As demographics in Queens have changed in recent decades, many synagogues have been forced to permanently shut their doors. But not all.

Today, Flushing is known for its large and bustling Chinatown and Koreatown. But through the years that would see the Asian population increase and ultimately become the neighborhood’s majority group, the Free Synagogue of Flushing has been serving the community

Established in 1917, it’s been around longer than any other Reform congregation in Queens. The Hebrew Women’s Aid Society established the synagogue, whose house of worship is on the state and national registers of historic places. According to FSF Director of Community Relations Souksavat Soukhaseum, the society hadn’t originally set out to create it: It aimed to raise $500 to start a religious school. But after collecting $1,500, they opened both the school and the synagogue.

And having celebrated its centennial last year, the FSF’s leadership is confident about thriving through the next hundred years.

“Most synagogues are either merging with one another to survive, much like churches are doing, or even worse, completely going out of existence,” FSF Executive Director Alan Brava told the Chronicle. “But the Free Synagogue has had a renaissance and it’s really poised for a second century.”

The congregation, which has 75 families, is as lively as ever. More than 40 children attend its religious school.

It’s also become a vibrant cultural institution. In February, internationally known Israeli singer Achinoam “Noa” Nini performed at the synagogue for a concert commemorating its centennial. And earlier this month, it hosted a Chinese New Year Shabbat with a dragon and lion dance performance by the Wan Chi Ming Gun Har Institute.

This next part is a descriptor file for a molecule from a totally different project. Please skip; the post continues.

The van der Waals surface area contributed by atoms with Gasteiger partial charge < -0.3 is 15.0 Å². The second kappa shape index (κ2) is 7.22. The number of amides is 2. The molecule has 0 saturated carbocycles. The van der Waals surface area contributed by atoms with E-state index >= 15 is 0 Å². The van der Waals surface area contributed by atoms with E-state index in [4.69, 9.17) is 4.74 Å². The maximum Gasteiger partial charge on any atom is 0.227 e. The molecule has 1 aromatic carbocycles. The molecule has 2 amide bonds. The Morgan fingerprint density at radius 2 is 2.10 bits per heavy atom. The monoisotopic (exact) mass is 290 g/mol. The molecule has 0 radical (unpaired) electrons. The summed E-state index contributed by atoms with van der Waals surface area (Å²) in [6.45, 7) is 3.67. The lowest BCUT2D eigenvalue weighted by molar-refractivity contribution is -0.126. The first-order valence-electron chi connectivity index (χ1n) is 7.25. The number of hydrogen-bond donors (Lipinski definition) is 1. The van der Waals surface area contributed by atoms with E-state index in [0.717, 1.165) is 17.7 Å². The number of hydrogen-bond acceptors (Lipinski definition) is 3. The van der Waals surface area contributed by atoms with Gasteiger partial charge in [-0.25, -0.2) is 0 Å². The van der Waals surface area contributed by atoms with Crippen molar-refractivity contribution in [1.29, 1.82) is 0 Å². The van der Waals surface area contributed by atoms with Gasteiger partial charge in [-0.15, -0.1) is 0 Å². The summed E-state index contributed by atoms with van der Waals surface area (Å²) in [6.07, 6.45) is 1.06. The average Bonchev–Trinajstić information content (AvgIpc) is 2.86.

On May 23, the New York Cantors will have a concert at the temple celebrating its 100th anniversary.

Earlier this year, the FSF had a “bubble tea shabbat.” After services were held in the sanctuary, the congregation had a reception at which people could drink different flavors of the Taiwanese drink. According to Brava, a recent macaroni and cheese shabbat was also a big hit.

A list of upcoming events at the temple is available on

Staying active in the neighborhood community, the synagogue is a member of the Flushing Interfaith Council. And the synagogue works with the Queens Jewish Project, a group that has programming for young Jews in the borough’s western neighborhoods.

Residents from a variety of areas are congregants. Brava estimates that “perhaps 30 percent” of them live in parts of Flushing, while others reside in Jackson Heights, Woodside, Little Neck, Hollis Hills, Astoria and Long Island City.

“You hop on the 7 train, you’re here in 10 minutes,” the executive director said. The Long Island Rail Road, he added, is also an option for those traveling to the house of worship.

Keeping with the liberal Reform tradition, the temple is open to LGBTQ people. The congregation includes interracial and interfaith families.

According to Soukhaseum, an openly gay man, some of the congregants come from different Jewish sects.